Freedom of Association

Freedom of association is one of the fundamental freedoms protected under section 2 of the Charter.[1]Its purpose is to recognize the social nature of human activities and allow individuals to work together to achieve common goals.[2]

Freedom of association protects three types of activities:

  1. Joining with others to form associations. This means that government cannot prevent people from meeting together to form a group.
  2. Joining with others to pursue other constitutional rights or freedoms. This means that the government cannot stop a group’s activities that relate to other constitutional freedoms.
  3. Joining with others to bargain, negotiate, and match the strength of more powerful groups of people. This particularly applies to associations of vulnerable people, such as employees. Freedom of association protects their right to strike and collectively bargain with their employers.[3]

Freedom of association is different from other fundamental rights because it does not merely protect an individual’s activities. Rather, it protects group activities that an individual cannot perform by themselves. This recognizes that when people form a group, that group can take on “a life of its own” and develop needs that are bigger than those of its individual members.[4] Freedom of association, therefore, is both a collective right and an individual right.

Freedom of association often comes up in the context of trade unions and employee associations. Courts have held that employees have a right to associate to pursue common workplace goals, which includes a right to collective bargaining.[5] It is important to note, however, that this right only protects the process of bargaining, and not a particular outcome. Employees have the right to gather together, to present demands to their employer, to engage in discussions to achieve their goals, and to strike if they do not reach an agreement.[6] Government employers have a corresponding duty to meet and engage with employees when they present their demands. Employees do not have a right, however, to a specific method of bargaining. Essentially, bargaining has to happen but how it happens is not protected. Similarly, employers have a duty to negotiate, but not duty to come to a certain agreement or agree to any particular terms or conditions.[7]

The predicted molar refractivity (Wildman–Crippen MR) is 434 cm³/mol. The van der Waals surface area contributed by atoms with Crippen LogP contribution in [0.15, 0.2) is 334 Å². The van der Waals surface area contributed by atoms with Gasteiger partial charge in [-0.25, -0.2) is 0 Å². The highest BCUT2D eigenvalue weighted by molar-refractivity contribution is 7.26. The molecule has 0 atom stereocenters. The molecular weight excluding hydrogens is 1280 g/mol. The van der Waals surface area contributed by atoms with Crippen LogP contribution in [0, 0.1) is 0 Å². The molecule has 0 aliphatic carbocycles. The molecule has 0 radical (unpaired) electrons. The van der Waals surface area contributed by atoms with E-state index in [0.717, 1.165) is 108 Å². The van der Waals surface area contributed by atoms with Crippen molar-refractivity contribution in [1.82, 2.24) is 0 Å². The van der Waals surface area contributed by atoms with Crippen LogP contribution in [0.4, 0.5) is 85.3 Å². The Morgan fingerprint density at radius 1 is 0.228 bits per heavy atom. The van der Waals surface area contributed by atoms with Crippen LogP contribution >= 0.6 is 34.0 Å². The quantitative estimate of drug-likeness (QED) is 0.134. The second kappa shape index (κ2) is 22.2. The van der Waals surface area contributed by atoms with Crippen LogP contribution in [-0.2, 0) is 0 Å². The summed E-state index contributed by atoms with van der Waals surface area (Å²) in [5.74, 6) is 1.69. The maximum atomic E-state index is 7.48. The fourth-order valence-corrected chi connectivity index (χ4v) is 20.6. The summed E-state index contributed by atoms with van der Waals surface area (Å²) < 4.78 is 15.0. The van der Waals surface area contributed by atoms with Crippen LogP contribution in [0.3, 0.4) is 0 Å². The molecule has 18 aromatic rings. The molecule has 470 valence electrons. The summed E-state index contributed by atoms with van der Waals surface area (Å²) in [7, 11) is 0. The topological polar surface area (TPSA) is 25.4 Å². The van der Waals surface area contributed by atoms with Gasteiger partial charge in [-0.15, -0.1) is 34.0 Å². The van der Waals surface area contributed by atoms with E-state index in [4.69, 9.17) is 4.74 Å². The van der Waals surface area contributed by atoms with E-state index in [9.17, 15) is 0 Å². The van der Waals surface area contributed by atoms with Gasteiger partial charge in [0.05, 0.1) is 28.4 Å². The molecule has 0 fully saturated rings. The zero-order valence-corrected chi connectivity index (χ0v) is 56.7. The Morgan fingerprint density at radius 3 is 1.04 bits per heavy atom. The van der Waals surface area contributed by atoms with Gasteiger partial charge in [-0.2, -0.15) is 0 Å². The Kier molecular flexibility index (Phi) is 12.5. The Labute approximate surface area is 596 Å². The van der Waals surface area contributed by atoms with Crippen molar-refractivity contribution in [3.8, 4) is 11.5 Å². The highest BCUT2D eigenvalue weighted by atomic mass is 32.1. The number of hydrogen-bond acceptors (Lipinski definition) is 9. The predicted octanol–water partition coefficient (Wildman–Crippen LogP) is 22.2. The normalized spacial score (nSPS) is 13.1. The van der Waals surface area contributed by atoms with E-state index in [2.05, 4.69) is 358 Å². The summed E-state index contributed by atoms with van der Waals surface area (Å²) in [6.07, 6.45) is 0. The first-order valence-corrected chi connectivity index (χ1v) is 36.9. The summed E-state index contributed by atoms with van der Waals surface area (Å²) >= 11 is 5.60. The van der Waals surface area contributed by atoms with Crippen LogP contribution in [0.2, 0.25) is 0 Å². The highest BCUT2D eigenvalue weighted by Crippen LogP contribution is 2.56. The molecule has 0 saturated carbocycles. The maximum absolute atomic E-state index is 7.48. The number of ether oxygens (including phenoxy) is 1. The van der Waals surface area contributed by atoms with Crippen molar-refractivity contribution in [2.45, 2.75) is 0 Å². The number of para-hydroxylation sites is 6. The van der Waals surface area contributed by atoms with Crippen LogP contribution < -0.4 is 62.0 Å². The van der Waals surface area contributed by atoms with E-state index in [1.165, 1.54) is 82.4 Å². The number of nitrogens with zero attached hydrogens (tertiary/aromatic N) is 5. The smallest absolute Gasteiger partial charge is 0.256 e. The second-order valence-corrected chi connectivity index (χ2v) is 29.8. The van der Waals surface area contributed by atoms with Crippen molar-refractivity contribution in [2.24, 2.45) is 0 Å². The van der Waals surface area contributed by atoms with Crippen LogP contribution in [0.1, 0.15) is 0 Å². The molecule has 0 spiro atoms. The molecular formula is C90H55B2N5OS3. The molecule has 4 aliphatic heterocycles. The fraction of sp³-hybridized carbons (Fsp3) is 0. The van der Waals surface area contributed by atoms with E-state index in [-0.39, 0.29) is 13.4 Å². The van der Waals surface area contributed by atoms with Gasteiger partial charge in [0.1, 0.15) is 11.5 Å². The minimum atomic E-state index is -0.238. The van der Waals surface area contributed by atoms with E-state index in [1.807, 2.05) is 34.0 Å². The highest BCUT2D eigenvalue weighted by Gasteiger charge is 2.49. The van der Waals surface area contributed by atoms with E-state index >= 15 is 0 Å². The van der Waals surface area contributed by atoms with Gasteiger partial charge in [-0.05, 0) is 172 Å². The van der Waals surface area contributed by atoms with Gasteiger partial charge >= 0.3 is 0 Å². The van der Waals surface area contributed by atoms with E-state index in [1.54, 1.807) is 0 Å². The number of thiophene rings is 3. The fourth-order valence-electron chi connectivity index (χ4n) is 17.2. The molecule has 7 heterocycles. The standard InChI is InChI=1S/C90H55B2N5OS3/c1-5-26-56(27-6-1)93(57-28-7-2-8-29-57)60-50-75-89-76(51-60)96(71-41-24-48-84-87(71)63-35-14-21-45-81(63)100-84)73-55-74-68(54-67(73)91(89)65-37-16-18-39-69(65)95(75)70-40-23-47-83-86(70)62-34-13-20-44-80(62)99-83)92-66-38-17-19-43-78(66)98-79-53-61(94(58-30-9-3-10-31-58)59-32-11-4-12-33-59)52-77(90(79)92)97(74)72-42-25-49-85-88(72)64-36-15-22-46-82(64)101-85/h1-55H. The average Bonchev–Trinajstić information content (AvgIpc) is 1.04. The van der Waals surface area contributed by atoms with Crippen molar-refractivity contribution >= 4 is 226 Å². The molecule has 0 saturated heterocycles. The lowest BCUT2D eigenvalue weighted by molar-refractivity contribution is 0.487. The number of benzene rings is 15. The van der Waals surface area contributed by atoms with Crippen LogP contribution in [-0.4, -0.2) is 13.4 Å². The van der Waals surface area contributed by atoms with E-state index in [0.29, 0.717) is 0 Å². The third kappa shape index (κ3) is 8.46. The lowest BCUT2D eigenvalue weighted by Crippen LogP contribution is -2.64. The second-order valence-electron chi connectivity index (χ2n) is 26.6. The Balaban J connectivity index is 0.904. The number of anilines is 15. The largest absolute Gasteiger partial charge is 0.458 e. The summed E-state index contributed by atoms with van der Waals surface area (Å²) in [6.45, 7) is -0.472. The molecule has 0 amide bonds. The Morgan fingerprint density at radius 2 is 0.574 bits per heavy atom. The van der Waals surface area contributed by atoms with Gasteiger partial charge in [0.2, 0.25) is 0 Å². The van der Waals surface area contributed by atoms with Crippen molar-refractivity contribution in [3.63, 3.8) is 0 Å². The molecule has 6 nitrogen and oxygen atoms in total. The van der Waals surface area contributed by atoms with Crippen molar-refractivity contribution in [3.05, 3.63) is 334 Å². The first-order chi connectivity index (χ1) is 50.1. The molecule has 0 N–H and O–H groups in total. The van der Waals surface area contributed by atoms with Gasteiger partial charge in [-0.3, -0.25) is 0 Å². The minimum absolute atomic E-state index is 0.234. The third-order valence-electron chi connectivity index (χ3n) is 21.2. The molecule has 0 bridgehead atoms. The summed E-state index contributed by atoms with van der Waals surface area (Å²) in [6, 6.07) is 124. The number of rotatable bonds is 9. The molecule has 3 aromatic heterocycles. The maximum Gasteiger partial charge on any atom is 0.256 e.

Like other Charter rights, freedom of association has limits. For example, it does not protect a group’s violent activities.[8] This means that someone who joins a terrorist organization is not protected by freedom of association from, for example, being deported because of their membership in that organization.[9] Freedom of association also does not apply to some special types of relationships, such as intimate relationships[10] and family relationships.[11]

Freedom of association is also subject to reasonable limits that the government may place on it and justify under section 1 of the Charter. For example, governments can limit employees’ right to strike if the employees perform services that are essential to society, such as medical or other emergency services.[12]

[1] Canadian Charter of Rights and Freedoms, Part 1 of the Constitution Act, 1982, being Schedule B to the Canada Act 1982 (UK), 1982, c 11

[2] Mounted Police Association of Ontario v Canada, 2015 SCC 1 at para 54.

[3] Ibid at paras 52-54.

[4] Dunmore v. Ontario, [2001] 3 SCR 1016 at para 17.

[5] Ibid.

[6] Saskatchewan Federation of Labour v Saskatchewan, 2015 SCC 4 at para 75.

[7] Ontario (Attorney General) v Fraser, 2011 SCC 20 at paras 41-42, [2011] 2 SCR 3.

[8] Suresh v Canada (Minister of Citizenship and Immigration), 2002 SCC 1 at para 107, [2002] 1 SCR 3.

[9] Ibid.

[10] R v Skinner, [1990] 1 SCR 1235: the Court held that freedom of association did not protect street solicitation for the purposes of prostitution.

[11] Catholic Children's Aid Society of Metropolitan Toronto v S(T) (1989), 69 OR (2d) 189 (CA): the Court held that freedom of association did not invalidate provincial child welfare legislation which precluded access by birth parents to children adopted by foster parents.

[12] Saskatchewan Federation of Labour v Saskatchewansupra note 6 at para 79.